Ryan Brainard told his fans it’s “all bananas” when he quit his full-time job in June 2020 to become a professional YouTuber and content creator.
That career twist wasn’t in his mind a couple of years ago when he debuted his YouTube channel, Rybonator – a place for his videos on how to make Dungeons & Dragons dice and to decorate and build terrain used in the role-playing game.
Any plans to make it more than a side gig began in August 2019. His video about how to make sharp-edged dice that look like sparkly gemstones went viral, grabbing 200,000 views overnight.
Ryan and his wife, Kelsey, were glued to their phones as his channel’s total subscribers jumped from about 2,000 to 20,000 in a weekend.
“We had the subscriber page up and it was on our phones and we kept pulling the page down, and every time we pulled it down, it would show a new subscriber,” he says. “We were just super giddy.”
The number to quit job
At the time, Ryan, 26, was a full-time project manager for a health care system in North Carolina. The couple joked about how many subscribers it would take for Ryan to quit. But as the numbers kept going up, those jokes turned to more serious talk. They set a goal of 100,000 subscribers. Rybonator hit that in April 2020. The content creator took the leap a couple months later.
“Nobody really thinks you can actually make money from doing it unless you show them that you can,” Ryan says, whose wife continues to work a full-time job, helping make his YouTube career possible. “So family was, of course, ‘Are you sure you want to do this?’ But everybody was on board once we showed them.”
The content gap
Ryan played D&D with friends in high school, but they never really followed the rules. In college at Texas A&M, his game got more serious. And while he now spends his days producing videos for YouTube about the game, he still plays D&D ironically to get away from digital distractions. “You just put your phone away and hang out with people,” he says.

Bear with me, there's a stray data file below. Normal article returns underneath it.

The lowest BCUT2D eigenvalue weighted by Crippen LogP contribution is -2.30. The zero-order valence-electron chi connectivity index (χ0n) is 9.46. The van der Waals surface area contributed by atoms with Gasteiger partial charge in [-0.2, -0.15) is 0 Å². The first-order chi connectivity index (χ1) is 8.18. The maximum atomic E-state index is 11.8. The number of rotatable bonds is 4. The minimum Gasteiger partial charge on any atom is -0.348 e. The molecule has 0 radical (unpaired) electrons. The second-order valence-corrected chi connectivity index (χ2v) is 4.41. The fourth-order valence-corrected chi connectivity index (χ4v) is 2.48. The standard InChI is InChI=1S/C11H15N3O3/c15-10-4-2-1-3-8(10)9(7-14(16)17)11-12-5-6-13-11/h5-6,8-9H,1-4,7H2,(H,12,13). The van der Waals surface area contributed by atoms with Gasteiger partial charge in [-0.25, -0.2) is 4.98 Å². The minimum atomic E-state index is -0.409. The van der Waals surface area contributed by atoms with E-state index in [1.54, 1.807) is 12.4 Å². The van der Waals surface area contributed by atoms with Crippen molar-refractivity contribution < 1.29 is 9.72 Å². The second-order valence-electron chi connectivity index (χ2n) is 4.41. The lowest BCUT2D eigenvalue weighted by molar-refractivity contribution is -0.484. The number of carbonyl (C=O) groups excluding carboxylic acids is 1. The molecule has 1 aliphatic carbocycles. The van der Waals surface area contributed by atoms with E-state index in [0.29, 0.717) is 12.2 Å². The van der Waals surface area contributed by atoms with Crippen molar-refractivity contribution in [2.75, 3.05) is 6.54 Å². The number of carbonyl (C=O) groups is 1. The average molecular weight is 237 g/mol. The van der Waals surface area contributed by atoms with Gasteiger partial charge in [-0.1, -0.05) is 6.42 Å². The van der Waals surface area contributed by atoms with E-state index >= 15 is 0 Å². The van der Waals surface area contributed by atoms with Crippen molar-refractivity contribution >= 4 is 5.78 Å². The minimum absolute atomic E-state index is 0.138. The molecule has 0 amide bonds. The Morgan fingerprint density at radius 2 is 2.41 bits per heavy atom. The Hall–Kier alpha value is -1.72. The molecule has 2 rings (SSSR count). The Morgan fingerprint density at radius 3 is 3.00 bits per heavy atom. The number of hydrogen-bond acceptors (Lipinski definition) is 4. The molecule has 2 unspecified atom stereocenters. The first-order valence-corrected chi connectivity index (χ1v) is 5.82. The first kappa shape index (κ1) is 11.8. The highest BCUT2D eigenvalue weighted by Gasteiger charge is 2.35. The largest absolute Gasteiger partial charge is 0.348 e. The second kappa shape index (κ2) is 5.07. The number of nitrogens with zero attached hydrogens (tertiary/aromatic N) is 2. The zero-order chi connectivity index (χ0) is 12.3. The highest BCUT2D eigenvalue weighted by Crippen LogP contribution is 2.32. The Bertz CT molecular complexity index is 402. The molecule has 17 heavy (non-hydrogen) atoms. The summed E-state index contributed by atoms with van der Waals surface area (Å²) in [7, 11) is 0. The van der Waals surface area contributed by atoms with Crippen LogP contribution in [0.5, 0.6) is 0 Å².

During D&D games, players use a seven dice set with four-, six-, eight-, 10-, 12-, and 20-sided dice to help guide their actions. While some D&D enthusiasts are dice collectors, Ryan never really was. But, whenever he plays a new character, he gets a new set to match what he thinks that character might look like.
The idea for making his own dice came from Shop Time on YouTube (792k subscribers) run by Peter Brown, the self-dubbed “geek with a full set of power tools.” Watching Peter’s videos that used resin to make things, Ryan wondered if he could create dice using a similar process. “I looked to see if there were guides. When I started, there was just zero,” says Ryan, who some in the D&D world would call a dice goblin because of his affinity for the pieces.
Ryan had found his possible niche. His first dice-making video garnered just 2,000 views. “But, to me, it was 2,000 times what I normally got,” he says. (A YouTube dabbler, Ryan had some success with a video of people at Texas A&M dancing to a Taylor Swift song.)
So, he tried it again, launching videos every month or two until August 2019 when his feature on sharp-edged gem dice went big.
Why did that video explode?